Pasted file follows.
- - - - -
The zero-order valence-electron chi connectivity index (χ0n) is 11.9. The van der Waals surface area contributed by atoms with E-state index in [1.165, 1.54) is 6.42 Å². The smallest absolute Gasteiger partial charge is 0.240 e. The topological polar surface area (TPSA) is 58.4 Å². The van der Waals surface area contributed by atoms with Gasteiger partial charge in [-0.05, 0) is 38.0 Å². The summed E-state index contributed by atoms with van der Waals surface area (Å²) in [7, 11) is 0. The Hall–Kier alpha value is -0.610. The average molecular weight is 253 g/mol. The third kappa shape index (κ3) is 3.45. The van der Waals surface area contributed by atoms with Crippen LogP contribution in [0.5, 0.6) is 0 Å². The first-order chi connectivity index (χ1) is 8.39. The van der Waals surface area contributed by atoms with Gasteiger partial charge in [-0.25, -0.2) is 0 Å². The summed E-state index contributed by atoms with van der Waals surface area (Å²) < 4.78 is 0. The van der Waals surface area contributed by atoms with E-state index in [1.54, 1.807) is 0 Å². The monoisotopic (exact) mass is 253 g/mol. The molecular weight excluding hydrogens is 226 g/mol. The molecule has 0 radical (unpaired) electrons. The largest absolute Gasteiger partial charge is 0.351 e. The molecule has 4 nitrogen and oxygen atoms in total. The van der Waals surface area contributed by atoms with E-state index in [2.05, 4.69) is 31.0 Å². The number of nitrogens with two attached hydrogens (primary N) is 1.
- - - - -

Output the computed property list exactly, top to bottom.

The zero-order valence-electron chi connectivity index (χ0n) is 11.9. The van der Waals surface area contributed by atoms with E-state index in [1.165, 1.54) is 6.42 Å². The smallest absolute Gasteiger partial charge is 0.240 e. The topological polar surface area (TPSA) is 58.4 Å². The van der Waals surface area contributed by atoms with Gasteiger partial charge in [-0.05, 0) is 38.0 Å². The summed E-state index contributed by atoms with van der Waals surface area (Å²) in [7, 11) is 0. The Hall–Kier alpha value is -0.610. The average molecular weight is 253 g/mol. The third kappa shape index (κ3) is 3.45. The van der Waals surface area contributed by atoms with Crippen LogP contribution in [0.5, 0.6) is 0 Å². The first-order chi connectivity index (χ1) is 8.39. The van der Waals surface area contributed by atoms with Gasteiger partial charge in [-0.25, -0.2) is 0 Å². The summed E-state index contributed by atoms with van der Waals surface area (Å²) < 4.78 is 0. The van der Waals surface area contributed by atoms with E-state index in [1.54, 1.807) is 0 Å². The monoisotopic (exact) mass is 253 g/mol. The molecular weight excluding hydrogens is 226 g/mol. The molecule has 0 radical (unpaired) electrons. The largest absolute Gasteiger partial charge is 0.351 e. The molecule has 4 nitrogen and oxygen atoms in total. The van der Waals surface area contributed by atoms with E-state index in [2.05, 4.69) is 31.0 Å². The number of nitrogens with two attached hydrogens (primary N) is 1.